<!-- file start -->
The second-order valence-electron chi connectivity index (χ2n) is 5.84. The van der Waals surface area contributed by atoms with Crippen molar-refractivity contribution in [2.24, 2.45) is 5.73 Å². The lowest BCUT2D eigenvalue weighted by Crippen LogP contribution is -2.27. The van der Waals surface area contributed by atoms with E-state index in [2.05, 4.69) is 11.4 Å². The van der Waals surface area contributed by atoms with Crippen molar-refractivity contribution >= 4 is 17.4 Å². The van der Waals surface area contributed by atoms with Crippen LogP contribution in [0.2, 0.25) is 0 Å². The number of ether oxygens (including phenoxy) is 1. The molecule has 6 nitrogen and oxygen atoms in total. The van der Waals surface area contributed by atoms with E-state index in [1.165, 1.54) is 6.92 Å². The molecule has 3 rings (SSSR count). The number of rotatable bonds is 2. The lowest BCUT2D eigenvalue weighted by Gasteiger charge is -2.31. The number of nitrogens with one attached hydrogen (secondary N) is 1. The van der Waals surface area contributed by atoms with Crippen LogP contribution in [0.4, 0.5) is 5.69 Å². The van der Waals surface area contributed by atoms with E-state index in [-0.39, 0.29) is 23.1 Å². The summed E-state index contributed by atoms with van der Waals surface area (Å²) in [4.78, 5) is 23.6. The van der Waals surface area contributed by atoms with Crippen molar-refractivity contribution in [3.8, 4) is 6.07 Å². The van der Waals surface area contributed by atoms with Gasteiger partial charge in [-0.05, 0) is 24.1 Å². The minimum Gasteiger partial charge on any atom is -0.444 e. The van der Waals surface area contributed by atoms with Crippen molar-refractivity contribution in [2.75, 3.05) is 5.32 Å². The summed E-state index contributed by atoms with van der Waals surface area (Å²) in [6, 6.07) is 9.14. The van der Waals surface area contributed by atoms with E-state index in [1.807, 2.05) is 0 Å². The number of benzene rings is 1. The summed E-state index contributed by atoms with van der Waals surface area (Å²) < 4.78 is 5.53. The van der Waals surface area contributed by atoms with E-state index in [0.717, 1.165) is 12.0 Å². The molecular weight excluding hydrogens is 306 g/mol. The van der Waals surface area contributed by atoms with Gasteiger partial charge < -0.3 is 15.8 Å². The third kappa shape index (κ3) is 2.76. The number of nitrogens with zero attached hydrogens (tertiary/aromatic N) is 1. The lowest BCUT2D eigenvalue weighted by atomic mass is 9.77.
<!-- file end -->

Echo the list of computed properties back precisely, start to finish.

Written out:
The second-order valence-electron chi connectivity index (χ2n) is 5.84. The van der Waals surface area contributed by atoms with Crippen molar-refractivity contribution in [2.24, 2.45) is 5.73 Å². The lowest BCUT2D eigenvalue weighted by Crippen LogP contribution is -2.27. The van der Waals surface area contributed by atoms with E-state index in [2.05, 4.69) is 11.4 Å². The van der Waals surface area contributed by atoms with Crippen molar-refractivity contribution >= 4 is 17.4 Å². The van der Waals surface area contributed by atoms with Crippen LogP contribution in [0.2, 0.25) is 0 Å². The number of ether oxygens (including phenoxy) is 1. The molecule has 6 nitrogen and oxygen atoms in total. The van der Waals surface area contributed by atoms with E-state index in [1.165, 1.54) is 6.92 Å². The molecule has 3 rings (SSSR count). The number of rotatable bonds is 2. The lowest BCUT2D eigenvalue weighted by Gasteiger charge is -2.31. The number of nitrogens with one attached hydrogen (secondary N) is 1. The van der Waals surface area contributed by atoms with Crippen LogP contribution in [0.4, 0.5) is 5.69 Å². The van der Waals surface area contributed by atoms with E-state index in [-0.39, 0.29) is 23.1 Å². The summed E-state index contributed by atoms with van der Waals surface area (Å²) in [4.78, 5) is 23.6. The van der Waals surface area contributed by atoms with Crippen molar-refractivity contribution in [3.8, 4) is 6.07 Å². The van der Waals surface area contributed by atoms with Gasteiger partial charge in [-0.05, 0) is 24.1 Å². The minimum Gasteiger partial charge on any atom is -0.444 e. The van der Waals surface area contributed by atoms with Crippen molar-refractivity contribution in [2.75, 3.05) is 5.32 Å². The summed E-state index contributed by atoms with van der Waals surface area (Å²) in [6, 6.07) is 9.14. The van der Waals surface area contributed by atoms with E-state index in [1.807, 2.05) is 0 Å². The number of benzene rings is 1. The summed E-state index contributed by atoms with van der Waals surface area (Å²) < 4.78 is 5.53. The van der Waals surface area contributed by atoms with E-state index in [0.717, 1.165) is 12.0 Å². The molecular weight excluding hydrogens is 306 g/mol. The van der Waals surface area contributed by atoms with Gasteiger partial charge < -0.3 is 15.8 Å². The third kappa shape index (κ3) is 2.76. The number of nitrogens with zero attached hydrogens (tertiary/aromatic N) is 1. The lowest BCUT2D eigenvalue weighted by atomic mass is 9.77.